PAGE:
Saturday, July 16, 2011

Weekend Mystery

Catherine Aird. Photo from her website.
The best science fiction explores great philosophical questions, and sometimes mystery novels will do the same. But more often they lead readers on a romp through some place, occupation, or way of life of which we previously knew little. Historical fiction does the same. This may mean, for the writer, that considerable research is in order. With a mystery, the crime must be somewhat believable; its detection must line up with how things actually work. 

One dubious benefit of the mystery novel is that it adds to one's knowledge of how to kill people. Such lore has yet to prove useful to me; I've never felt the need to commit a murder, nor - as far as I know - to recognize and evade the murderous intentions of another. Have you? 

But it is kind of fun to learn things. How to use (or cover up) poisons like arsenic and digitalis. Where to stash a body. Ways to establish an alibi.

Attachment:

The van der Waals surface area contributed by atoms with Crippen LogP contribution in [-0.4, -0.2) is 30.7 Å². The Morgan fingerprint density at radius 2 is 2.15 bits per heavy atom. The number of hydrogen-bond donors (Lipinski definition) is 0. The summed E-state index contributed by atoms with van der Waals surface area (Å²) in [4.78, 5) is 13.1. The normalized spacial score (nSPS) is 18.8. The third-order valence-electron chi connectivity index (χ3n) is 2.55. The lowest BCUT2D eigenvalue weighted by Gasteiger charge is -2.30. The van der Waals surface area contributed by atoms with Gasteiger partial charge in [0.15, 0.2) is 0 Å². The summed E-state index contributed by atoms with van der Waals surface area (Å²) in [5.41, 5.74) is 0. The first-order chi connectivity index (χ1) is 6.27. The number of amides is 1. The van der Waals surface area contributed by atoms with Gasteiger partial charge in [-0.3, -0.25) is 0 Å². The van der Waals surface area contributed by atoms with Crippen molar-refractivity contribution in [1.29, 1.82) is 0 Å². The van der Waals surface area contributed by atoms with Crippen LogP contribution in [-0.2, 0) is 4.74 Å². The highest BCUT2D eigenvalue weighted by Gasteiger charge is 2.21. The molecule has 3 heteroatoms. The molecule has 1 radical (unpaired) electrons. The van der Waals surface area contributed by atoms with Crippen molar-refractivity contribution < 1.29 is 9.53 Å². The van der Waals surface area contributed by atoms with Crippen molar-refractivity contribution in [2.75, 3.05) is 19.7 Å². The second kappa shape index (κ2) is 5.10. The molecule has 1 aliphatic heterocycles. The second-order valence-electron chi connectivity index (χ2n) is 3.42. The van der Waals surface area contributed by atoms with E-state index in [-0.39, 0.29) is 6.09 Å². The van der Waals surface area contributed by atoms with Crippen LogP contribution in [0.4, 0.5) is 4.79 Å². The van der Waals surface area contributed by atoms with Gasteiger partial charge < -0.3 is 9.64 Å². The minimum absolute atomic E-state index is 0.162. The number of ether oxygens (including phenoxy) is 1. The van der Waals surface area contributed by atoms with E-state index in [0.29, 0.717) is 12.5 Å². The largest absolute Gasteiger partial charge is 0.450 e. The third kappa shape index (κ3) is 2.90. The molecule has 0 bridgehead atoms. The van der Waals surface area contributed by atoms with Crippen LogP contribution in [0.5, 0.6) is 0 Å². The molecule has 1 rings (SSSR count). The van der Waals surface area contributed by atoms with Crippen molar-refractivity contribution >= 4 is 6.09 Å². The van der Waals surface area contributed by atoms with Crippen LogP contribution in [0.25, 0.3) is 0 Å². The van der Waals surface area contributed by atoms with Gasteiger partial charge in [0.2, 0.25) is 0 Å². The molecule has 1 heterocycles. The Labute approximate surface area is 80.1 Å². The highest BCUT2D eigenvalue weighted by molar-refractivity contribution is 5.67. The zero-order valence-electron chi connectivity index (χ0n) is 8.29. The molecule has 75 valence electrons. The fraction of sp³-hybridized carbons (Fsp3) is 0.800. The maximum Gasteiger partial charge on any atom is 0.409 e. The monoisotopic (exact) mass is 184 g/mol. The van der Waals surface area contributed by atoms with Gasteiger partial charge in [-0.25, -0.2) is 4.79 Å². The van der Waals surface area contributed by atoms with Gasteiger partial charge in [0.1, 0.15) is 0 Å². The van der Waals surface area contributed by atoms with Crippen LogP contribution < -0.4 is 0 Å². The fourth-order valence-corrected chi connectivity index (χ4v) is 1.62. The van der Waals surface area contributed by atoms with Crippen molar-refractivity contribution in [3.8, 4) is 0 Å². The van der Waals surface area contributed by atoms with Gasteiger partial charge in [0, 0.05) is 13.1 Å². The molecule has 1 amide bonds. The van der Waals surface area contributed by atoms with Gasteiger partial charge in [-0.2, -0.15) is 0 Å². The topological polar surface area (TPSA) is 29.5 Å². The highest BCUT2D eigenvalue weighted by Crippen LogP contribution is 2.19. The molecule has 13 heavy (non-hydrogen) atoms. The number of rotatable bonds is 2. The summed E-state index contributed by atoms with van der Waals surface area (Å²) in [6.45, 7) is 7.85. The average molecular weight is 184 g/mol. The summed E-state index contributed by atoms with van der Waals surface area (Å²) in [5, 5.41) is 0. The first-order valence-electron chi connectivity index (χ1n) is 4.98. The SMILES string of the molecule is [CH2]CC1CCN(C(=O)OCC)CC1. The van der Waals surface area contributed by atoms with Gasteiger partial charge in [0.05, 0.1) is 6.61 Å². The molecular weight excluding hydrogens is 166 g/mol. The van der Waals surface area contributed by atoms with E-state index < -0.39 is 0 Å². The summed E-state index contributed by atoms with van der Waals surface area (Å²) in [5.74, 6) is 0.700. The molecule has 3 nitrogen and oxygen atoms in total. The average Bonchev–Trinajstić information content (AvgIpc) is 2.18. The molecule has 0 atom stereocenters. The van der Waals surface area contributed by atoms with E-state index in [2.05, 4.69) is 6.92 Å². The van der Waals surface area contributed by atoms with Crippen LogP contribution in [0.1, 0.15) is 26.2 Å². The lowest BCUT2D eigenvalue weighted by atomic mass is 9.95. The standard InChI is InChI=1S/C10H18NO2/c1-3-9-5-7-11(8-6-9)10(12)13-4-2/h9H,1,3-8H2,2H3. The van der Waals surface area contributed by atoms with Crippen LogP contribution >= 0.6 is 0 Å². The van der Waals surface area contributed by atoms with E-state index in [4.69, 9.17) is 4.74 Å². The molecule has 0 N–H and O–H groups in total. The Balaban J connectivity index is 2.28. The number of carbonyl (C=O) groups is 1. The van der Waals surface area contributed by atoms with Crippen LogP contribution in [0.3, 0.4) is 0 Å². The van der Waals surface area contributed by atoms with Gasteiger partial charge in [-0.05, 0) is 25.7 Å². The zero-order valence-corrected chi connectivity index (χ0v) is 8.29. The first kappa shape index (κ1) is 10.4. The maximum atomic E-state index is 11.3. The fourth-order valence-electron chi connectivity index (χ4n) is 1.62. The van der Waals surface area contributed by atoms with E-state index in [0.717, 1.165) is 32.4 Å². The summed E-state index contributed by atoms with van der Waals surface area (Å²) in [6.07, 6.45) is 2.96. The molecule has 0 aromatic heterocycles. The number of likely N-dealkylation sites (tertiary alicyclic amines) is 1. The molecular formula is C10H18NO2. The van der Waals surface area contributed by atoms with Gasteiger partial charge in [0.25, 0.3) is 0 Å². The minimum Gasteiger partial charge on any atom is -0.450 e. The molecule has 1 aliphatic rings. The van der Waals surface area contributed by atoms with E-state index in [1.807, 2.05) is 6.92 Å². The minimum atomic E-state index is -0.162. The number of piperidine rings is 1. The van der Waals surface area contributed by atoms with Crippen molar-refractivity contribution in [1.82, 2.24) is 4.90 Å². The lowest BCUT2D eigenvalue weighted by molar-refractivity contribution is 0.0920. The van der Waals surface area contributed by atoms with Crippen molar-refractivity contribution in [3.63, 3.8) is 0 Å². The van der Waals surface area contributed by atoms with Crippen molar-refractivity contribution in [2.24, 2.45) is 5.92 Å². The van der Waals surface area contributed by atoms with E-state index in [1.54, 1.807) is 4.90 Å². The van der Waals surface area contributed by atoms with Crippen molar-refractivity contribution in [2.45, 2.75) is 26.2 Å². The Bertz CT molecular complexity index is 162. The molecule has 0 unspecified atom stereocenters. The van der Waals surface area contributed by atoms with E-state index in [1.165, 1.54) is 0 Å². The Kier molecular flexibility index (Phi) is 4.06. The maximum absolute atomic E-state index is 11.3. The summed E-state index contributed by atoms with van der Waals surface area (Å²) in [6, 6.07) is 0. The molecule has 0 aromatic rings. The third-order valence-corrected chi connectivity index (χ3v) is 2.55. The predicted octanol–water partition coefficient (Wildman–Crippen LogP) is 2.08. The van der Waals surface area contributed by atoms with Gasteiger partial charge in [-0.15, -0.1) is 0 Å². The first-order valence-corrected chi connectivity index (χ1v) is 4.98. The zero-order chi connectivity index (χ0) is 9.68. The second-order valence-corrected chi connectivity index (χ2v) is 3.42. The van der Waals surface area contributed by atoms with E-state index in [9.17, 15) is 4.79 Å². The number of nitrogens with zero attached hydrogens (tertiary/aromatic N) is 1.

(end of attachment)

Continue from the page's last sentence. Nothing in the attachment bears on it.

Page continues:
My friend Sharyl recently introduced me to one of her favorite mystery writers, Catherine Aird. British. Check your library for her books. Half cozy, half "police procedural." They shouldn't be hard to find. She's been writing for a long time and still is.

Don't think I'll be giving anything away if I share a brief passage from the one I just finished. Gives me a new perspective on medieval architecture - or indeed, the challenging construction of the more "modern" castle I toured with a group of friends last weekend.
"There was no chance of rushing someone standing eight feet above ground level. He knew that. Especially with stairs wide enough for only one person at a time. Builders of medieval castles had known what they were about when they designed their tiny turret staircases inside their towers. One man with a sword standing at the top of one of these could keep an army at bay."
>> Have you learned anything from reading mysteries? What are your favorite genres or authors?

The quirky Bishop's Castle,
rises from the ground
in southern Colorado.

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